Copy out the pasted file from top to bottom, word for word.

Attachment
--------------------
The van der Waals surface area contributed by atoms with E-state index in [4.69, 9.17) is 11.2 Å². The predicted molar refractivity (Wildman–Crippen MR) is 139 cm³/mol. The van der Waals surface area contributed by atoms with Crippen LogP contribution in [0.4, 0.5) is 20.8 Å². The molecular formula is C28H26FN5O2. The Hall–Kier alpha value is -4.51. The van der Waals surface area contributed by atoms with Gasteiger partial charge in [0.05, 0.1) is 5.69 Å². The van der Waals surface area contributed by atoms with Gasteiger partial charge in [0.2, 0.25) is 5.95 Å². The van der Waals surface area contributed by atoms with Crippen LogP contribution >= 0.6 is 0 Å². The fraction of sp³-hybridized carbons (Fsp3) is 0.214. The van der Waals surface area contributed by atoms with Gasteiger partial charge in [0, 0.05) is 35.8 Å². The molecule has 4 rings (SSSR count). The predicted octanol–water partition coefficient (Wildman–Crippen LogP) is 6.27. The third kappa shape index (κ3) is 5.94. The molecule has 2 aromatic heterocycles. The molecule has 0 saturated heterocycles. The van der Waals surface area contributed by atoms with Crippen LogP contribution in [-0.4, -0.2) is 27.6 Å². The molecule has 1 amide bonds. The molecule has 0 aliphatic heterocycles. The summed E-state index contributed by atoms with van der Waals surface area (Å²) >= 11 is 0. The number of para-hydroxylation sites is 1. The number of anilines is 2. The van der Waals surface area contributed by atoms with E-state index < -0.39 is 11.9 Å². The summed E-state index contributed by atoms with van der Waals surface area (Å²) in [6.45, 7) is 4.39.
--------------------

The van der Waals surface area contributed by atoms with E-state index in [4.69, 9.17) is 11.2 Å². The predicted molar refractivity (Wildman–Crippen MR) is 139 cm³/mol. The van der Waals surface area contributed by atoms with Crippen LogP contribution in [0.4, 0.5) is 20.8 Å². The molecular formula is C28H26FN5O2. The Hall–Kier alpha value is -4.51. The van der Waals surface area contributed by atoms with Gasteiger partial charge in [0.05, 0.1) is 5.69 Å². The van der Waals surface area contributed by atoms with Gasteiger partial charge in [0.2, 0.25) is 5.95 Å². The van der Waals surface area contributed by atoms with Crippen LogP contribution >= 0.6 is 0 Å². The fraction of sp³-hybridized carbons (Fsp3) is 0.214. The van der Waals surface area contributed by atoms with Gasteiger partial charge in [0, 0.05) is 35.8 Å². The molecule has 4 rings (SSSR count). The predicted octanol–water partition coefficient (Wildman–Crippen LogP) is 6.27. The third kappa shape index (κ3) is 5.94. The molecule has 2 aromatic heterocycles. The molecule has 0 saturated heterocycles. The van der Waals surface area contributed by atoms with Crippen LogP contribution in [-0.4, -0.2) is 27.6 Å². The molecule has 1 amide bonds. The molecule has 0 aliphatic heterocycles. The summed E-state index contributed by atoms with van der Waals surface area (Å²) >= 11 is 0. The number of para-hydroxylation sites is 1. The number of anilines is 2. The van der Waals surface area contributed by atoms with E-state index < -0.39 is 11.9 Å². The summed E-state index contributed by atoms with van der Waals surface area (Å²) in [6.45, 7) is 4.39.